January 27, 2015
Authored by: Denise Erwin
On December 23, 2014, the U.S. Court of Appeals for the Second Circuit upheld the District Court’s dismissal of plaintiffs’ claims alleging that the same-sex spouse exclusion in the employer’s self-insured medical plan violated Section 510 of the Employee Retirement Income Security Act of 1974, as amended (“ERISA”) and also dismissed plaintiffs’ breach of fiduciary duty claim under Section 404 of ERISA.
As you may recall, the underlying case, Roe v Empire Blue Cross Blue Shield, decided by the District Court of the Southern District of New York, involved an employee of St. Joseph’s Medical Center who tried to add her same-sex spouse as a covered dependent under the employer’s self-insured health plan administered by Empire Blue Cross Blue Shield. The plan at issue did not define “spouse” but it did expressly exclude same-sex spouses and domestic partners. The District Court granted defendants’ motion to dismiss the ERISA 510 claim because there was no allegation that an adverse employment action was taken in retaliation for asserting rights under ERISA or for the purpose of interfering with the attainment of those rights. The District Court reasoned that ERISA 510 only prohibits interference with the employment relationship and that Roe was still employed by St. Joseph’s Medical Center and had suffered no adverse employment action. Having held that the exclusion did not violate Section 510 of ERISA, the District Court dismissed the ERISA 404 claim because it was based on an argument that enforcing an unlawful plan term constituted a breach of fiduciary duty. To read more about the underlying case click here to see our prior blog post.
After conducting a de novo review, the Second Circuit concluded, in an unpublished opinion, that the District Court properly dismissed the ERISA 510 claim because plaintiffs failed to adequately allege any right to which they are entitled, or may become entitled under the plan with respect to which defendants discriminated against them or with which defendants otherwise interfered. The Second Circuit also concluded that the District Court properly dismissed the ERISA 404 claim because plaintiffs did not adequately allege that defendants were acting in a fiduciary capacity or that they breached any fiduciary duty under ERISA.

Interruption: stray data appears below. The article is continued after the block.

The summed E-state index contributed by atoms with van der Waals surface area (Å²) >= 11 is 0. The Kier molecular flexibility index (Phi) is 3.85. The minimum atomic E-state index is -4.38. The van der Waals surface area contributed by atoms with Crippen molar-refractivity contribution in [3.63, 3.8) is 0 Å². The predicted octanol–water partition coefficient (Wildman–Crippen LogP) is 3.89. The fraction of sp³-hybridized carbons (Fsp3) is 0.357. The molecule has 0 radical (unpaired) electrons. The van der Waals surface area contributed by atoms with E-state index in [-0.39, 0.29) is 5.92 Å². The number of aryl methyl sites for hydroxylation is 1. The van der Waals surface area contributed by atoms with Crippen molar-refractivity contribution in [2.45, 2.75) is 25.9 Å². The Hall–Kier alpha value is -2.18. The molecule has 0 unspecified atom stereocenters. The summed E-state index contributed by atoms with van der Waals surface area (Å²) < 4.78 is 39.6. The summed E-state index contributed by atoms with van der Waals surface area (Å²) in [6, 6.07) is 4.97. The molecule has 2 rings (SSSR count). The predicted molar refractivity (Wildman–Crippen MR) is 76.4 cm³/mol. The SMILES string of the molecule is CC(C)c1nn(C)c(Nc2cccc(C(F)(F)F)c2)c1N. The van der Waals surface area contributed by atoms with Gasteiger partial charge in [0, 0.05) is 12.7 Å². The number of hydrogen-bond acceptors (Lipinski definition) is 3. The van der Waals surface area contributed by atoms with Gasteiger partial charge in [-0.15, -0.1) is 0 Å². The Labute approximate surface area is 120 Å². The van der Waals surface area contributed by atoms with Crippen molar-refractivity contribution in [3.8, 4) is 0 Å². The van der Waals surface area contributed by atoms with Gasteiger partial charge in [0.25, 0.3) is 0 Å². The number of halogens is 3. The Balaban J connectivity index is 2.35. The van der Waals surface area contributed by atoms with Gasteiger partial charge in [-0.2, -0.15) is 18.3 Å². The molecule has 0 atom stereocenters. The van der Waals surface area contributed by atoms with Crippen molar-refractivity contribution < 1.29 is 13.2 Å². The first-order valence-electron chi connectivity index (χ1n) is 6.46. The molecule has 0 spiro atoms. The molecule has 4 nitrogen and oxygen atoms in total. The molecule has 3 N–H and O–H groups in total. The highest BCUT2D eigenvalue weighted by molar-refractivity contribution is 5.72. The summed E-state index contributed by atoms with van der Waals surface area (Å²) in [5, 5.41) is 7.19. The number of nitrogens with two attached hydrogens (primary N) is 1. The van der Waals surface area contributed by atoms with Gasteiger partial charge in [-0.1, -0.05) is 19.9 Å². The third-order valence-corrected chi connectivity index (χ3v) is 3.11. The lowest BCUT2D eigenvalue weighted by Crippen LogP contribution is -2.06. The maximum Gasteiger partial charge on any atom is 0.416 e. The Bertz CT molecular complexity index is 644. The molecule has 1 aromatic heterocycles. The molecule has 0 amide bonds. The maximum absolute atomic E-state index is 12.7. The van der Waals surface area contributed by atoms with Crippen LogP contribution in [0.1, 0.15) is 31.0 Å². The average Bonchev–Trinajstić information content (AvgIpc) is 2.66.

Employers considering such an exclusion for their self-insured plans should note that the decision is expressly limited to consideration of the ERISA claims and both the District Court and Second Circuit declined to address whether the exclusion is constitutional or valid under any other federal or state law. Same-sex spouse exclusions will likely be challenged on other grounds. In addition, the legal landscape surrounding same-sex marriages continues to change as the U.S. Supreme Court recently agreed to decide whether the Fourteenth Amendment requires states to allow same-sex couples to marry and whether it requires states to recognize same-sex marriages performed in other states.